However, the benefits of an intelligent biometric system for contractors go much further, not least in ensuring that they have an indisputable record that a worker has understood and accepted health and safety rules. “It reduces the risk of a contractor getting an incorrect health and safety claim retrospectively,” McGovern says.
“Historically, people would sign in and out on paper and a contractor would produce a paper-based site induction or site health and safety document. Workers could leave site and then two years later make a claim for compensation. Most companies would then have to go back and find paper records from two years previously, which may not be found or be illegible. So, there is a reputational risk. There is a commercial impact and obviously there is the time and effort by management to deliver on that.”
Health and safety compliance
But it is not just about protecting employers from potentially vexatious claims – it is also about protecting workers. The firm says intelligent biometric systems which are powered by powerful back-end software solutions can be updated at any time, meaning that as circumstances change, those changes can be communicated.
“It is an alternative way to communicate with your workforce and improve health and safety compliance because you are able to remind them at any time about health and safety rules,” he says.
“It’s a legal requirement for people to sign in and out of a site every day, so at that point if you choose to you can remind them about health and safety rules daily. You can update changes or risks to individual workers on a daily basis. All of that is recorded and time and date stamped. If health and safety rules change overnight, they can be updated in the cloud, pushed out to devices and you can update workers in the morning to acknowledge it when they sign in.”
A primary reason why contractors invest in such technology is that it can quickly and materially have a positive impact on the bottom line. Quite simply, the technology provides a far more accurate record of the hours a worker has actually put in on site.
According to Causeway’s recent industry research The Digital Front Line, the gap between the hours recorded on paper and digitally can vary by between 20-26 per cent.
“The primary reason why many customers buy the system is to look at labour productivity and improve their return on investment,” McGovern says.
“It’s about eliminating the rounding up of hours and improving productivity. So, if you’re shaving 15 minutes off a day across hundreds of workers, it adds up to a significant sum. The reality is that if we have a customer that is using a paper-based system and we get them onto our biometric-enabled system, they would immediately see a difference between hours recorded on paper and hours recorded digitally. That is a compelling reason for adoption.”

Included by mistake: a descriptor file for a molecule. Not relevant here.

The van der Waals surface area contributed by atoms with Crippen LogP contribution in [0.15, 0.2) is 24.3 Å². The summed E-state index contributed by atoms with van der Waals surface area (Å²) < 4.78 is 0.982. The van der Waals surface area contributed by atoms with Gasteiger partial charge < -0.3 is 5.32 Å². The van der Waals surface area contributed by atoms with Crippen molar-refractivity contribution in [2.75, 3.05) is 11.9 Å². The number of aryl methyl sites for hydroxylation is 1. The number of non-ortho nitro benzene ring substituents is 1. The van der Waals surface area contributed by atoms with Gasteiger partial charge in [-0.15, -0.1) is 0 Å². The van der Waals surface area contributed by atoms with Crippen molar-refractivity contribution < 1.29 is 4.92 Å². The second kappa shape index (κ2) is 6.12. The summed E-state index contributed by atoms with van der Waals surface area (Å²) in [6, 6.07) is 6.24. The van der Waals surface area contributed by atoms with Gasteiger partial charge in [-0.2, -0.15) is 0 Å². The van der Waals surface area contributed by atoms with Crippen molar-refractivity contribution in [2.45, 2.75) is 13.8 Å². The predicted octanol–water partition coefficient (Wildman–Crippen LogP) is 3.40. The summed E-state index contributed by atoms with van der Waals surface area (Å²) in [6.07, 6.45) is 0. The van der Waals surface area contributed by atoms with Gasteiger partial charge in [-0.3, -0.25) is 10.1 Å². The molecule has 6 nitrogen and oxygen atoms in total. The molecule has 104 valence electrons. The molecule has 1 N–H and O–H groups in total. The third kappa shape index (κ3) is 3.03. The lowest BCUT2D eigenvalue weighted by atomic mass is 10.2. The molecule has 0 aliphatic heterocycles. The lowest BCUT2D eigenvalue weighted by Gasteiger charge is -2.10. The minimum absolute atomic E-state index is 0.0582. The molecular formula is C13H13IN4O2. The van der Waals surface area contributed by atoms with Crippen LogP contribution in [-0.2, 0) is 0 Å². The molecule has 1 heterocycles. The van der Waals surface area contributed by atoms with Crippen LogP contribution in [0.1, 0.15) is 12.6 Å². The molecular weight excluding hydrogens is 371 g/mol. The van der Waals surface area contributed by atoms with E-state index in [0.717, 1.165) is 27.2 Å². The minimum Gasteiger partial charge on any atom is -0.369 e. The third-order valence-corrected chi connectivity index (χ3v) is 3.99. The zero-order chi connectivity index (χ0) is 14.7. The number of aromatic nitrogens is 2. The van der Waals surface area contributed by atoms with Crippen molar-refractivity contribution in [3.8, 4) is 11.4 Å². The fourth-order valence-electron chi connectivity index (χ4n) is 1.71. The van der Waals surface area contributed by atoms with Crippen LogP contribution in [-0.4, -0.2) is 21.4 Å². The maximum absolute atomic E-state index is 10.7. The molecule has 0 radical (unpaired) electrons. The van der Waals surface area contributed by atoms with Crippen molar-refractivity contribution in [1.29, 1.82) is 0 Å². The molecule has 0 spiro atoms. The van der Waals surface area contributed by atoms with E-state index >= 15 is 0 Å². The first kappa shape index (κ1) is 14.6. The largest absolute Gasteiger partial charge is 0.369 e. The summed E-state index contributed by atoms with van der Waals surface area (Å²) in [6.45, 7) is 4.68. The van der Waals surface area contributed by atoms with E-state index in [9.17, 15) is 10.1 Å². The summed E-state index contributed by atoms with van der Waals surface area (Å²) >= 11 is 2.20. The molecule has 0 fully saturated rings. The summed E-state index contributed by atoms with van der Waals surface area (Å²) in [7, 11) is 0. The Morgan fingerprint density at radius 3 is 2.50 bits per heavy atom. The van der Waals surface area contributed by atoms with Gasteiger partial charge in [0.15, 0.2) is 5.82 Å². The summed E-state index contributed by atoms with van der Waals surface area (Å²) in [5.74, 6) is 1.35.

The system is designed to create, manage and authorise a build-up to gross for payment of workforce from within the system allowing direct outputs to customers payroll system.
It can also be set up to account for differences between sites. For instance, on large projects there can be a significant time gap between workers accessing the site and actually starting work in a particular area or zone. Such working patterns can be configured into the system and managed on a site-by-site basis.
“It’s about getting a more accurate picture of when people are signing in and signing out and it’s allowing the customer to manage the workforce site specifics,” McGovern says.
“It’s about a contractor being able to get better insights into what is happening across all their sites and being able to manage productivity as a result of that data.”
According to Brown, the assertion that contractors, both large and small, are starting to wake up to the benefits of biometric technology is demonstrated by the take-up of the Causeway Donseed solution.
In 2018, he says, new orders for software in the year stood at around £500,000 – a figure that more than doubled to £1.3m in 2019.
“It’s likely to be in excess of £2m this year, taking total annual revenue for the product to in excess of £5.5m” Brown says.
“I think we made the acquisition at just the right time, in terms of the adoption of the technology. The growth is pretty spectacular and that’s because more and more of the subcontractors are effectively buying into the technology and understanding the impact it can have.”